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News Fashion Weeks
Paris Fashion Week: The Calm after The Storm
martedì, mar 15, 2011, 12:53 / Paris, France
Paris Fashion Week has had a bit of a rocky time lately, despite keeping its position intact as a major magnet for international talent. It started with Carine Roitfeld leaving Vogue Paris last December after a 10 year reign as the editor-in-chief and continued with John Galliano being fired by LVMH a few days before the Dior and Galliano shows, following the outrage caused by his racist and anti-Semitic remarks recorded in Café de la Perle with a camera phone. The news sent shock waves throughout the industry, signalling the end of an era and causing insecurity amongst fashion houses. It was, without a doubt, the most discussed topic during Paris Fashion Week, giving way to endless speculation and a flurry of name-dropping for potential candidates. Alber Elbaz from Lanvin, Riccardo Tisci from Givenchy, Haider Ackermann and Hedi Slimane were some of the names on everyone's lips, but no one seemed to know exactly what would happen. In fact, we still don't know who will take over, but what became clear is that the notion of a star designer – or a star editor – no longer sits well with the powers that be. We are entering a new age of realism, which was reflected on the catwalks, designers’ showrooms and trade shows. The main message from Paris was a return to opulence and the triumph of real clothes over fashion concepts. Any designer trying to avoid the pragmatic route this season could only be perceived as deceptive and trying too hard.
The tried and tested formula was the only way to go, as evidenced by the throng of buyers and press crowding around the stands of Tranoï Bourse. With 160 contemporary designers shown in a central location, Tranoï Bourse confirmed its influence as a powerful trade show and unavoidable destination. The place was almost mobbed during our visit, while other fairs in the same area seemed relatively empty, showing major business discrepancies within the city. As far as trends were concerned, there were no real surprises. Designers showed clothes that were wearable and slightly minimal, with an emphasis on intricate cuts and quality fabrics. Colour was present, too, giving an optimistic touch to the proceedings. The only daring moment was the return of gold, found in all kinds of fabrications and effects, often faded, lived-in or even cracked as on leather shoes. It was more about the idea of luxury than a direct evocation of that world. A sense of subtlety and restraint seemed to feel fresh again.
That does not mean, however, that everyone played it safe. For his first presentation in Paris, Belgian designer Jean-Paul Lespagnard brought his unwavering sense of humour to a relatively quiet week. His printed t-shirt dresses, PVC coats, textured leggings, wooden platform clogs and sportswear-inspired shapes offered an alternative to the bourgeois mood seen at other shows. It was interesting to find out that Anne Chapelle – the power woman responsible for the success of Ann Demeulemeester and Haider Ackermann – was lending him her support and trusting him with his choices. He had complete carte blanche for the collection, which felt like a significant move from Chapelle's part. After all, new generations will never get their breakthrough moment if experienced industry players do not give them a chance.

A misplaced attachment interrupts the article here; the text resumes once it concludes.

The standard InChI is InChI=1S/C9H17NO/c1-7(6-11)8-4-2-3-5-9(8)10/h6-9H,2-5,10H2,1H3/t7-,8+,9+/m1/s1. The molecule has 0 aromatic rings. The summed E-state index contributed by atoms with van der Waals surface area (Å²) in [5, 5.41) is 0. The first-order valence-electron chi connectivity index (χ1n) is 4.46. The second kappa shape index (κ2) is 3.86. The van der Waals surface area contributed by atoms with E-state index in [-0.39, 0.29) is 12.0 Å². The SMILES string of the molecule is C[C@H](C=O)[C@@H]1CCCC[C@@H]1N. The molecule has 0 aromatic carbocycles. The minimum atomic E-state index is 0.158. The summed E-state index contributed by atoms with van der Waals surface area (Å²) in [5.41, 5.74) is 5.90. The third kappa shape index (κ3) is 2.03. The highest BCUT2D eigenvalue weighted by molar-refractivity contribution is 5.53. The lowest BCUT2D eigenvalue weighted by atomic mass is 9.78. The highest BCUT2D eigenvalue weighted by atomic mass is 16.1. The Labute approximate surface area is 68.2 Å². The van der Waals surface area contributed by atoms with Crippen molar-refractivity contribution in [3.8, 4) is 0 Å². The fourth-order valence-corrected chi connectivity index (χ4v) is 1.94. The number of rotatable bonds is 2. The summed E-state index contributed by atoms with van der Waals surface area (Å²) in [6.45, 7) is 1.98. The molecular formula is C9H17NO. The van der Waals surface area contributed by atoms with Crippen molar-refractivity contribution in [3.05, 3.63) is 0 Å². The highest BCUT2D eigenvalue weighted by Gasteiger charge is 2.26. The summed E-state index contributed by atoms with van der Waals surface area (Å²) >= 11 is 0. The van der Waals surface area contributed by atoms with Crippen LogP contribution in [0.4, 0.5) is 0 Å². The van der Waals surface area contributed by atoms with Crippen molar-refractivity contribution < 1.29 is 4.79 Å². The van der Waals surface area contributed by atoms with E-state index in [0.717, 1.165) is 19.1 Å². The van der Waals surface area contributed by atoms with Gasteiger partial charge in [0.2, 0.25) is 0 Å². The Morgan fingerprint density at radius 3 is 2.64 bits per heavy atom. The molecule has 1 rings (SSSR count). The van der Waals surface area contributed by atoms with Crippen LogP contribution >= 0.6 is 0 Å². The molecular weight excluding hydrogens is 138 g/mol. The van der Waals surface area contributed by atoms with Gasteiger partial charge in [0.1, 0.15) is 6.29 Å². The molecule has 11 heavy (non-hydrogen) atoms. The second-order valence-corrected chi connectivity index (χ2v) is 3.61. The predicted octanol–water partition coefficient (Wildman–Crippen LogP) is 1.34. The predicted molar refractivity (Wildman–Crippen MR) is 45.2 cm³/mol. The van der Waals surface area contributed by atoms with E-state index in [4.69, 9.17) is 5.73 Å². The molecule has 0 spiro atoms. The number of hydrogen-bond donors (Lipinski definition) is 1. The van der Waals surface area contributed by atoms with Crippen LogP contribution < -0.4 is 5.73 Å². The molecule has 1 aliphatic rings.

Compared to London Fashion Week and its ongoing focus on young designers, thriving creativity and sartorial innovation, Paris Fashion Week needs to prove it can support its talents and help them grow. Such dimension still seems to be missing from the calendar and it's time the organisers changed that. Other countries have understood the importance of promoting new names, such as Belgium with Showroom Belgium, which was held in the same Bastille location as last season. Joining designers from Brussels, Wallonia and Flanders, it offered attractive, commercial collections with fuss free clothes and beautiful accessories. Highlights included Eric Beauduin's beautiful bags, entirely made out of upcycled leather garments, and Monsieur Bul's shaggy textures, sharper cuts and bird printed dresses, which were a departure for the designers who are more used to retro looks and girlier shapes. Another successful initiative was Vantan Tokyo, Vol. 3, an interactive platform from Vantan Design School – created in 1965 – helping young Japanese designers, as well as other creators, to network with a global crowd. The theme of the exhibition was “Japanese Futurism” and included sleek, stylish fashion lines, such as Kabuto by Masahito Kaji -who was inspired by Samurai traditions- and Dummyhead designed by Meiji Kakuin and focused on avant-garde menswear styles with a genderless feel.
In fact, trade shows and international projects developing around the notion of promising, independent designers – such as Capsule in Garage Turenne – demonstrated they could be dynamic and attract serious visitors. This season, approximately 2000 people came to its large venue located in le Marais, recording a 15% increase compared to last season. One of the key trends at Capsule was the emergence of a “glocal” design culture, with companies manufacturing their lines locally, as opposed to outsourcing their production elsewhere. This will surely create a following within the fashion world, at a time when sustainability and ethics are strong buzzwords. This more mature and responsible approach towards fashion was a perfect illustration of what was happening in Paris during Fashion Week. In other words, time to grow up, people.
Philippe Pourhashemi | TribaSpace
Ready-to-Wear, Publishing, Accessories, PR, Sales, Other, Promotion, Buying
Mercati: Other, Women's, Children's, Men's
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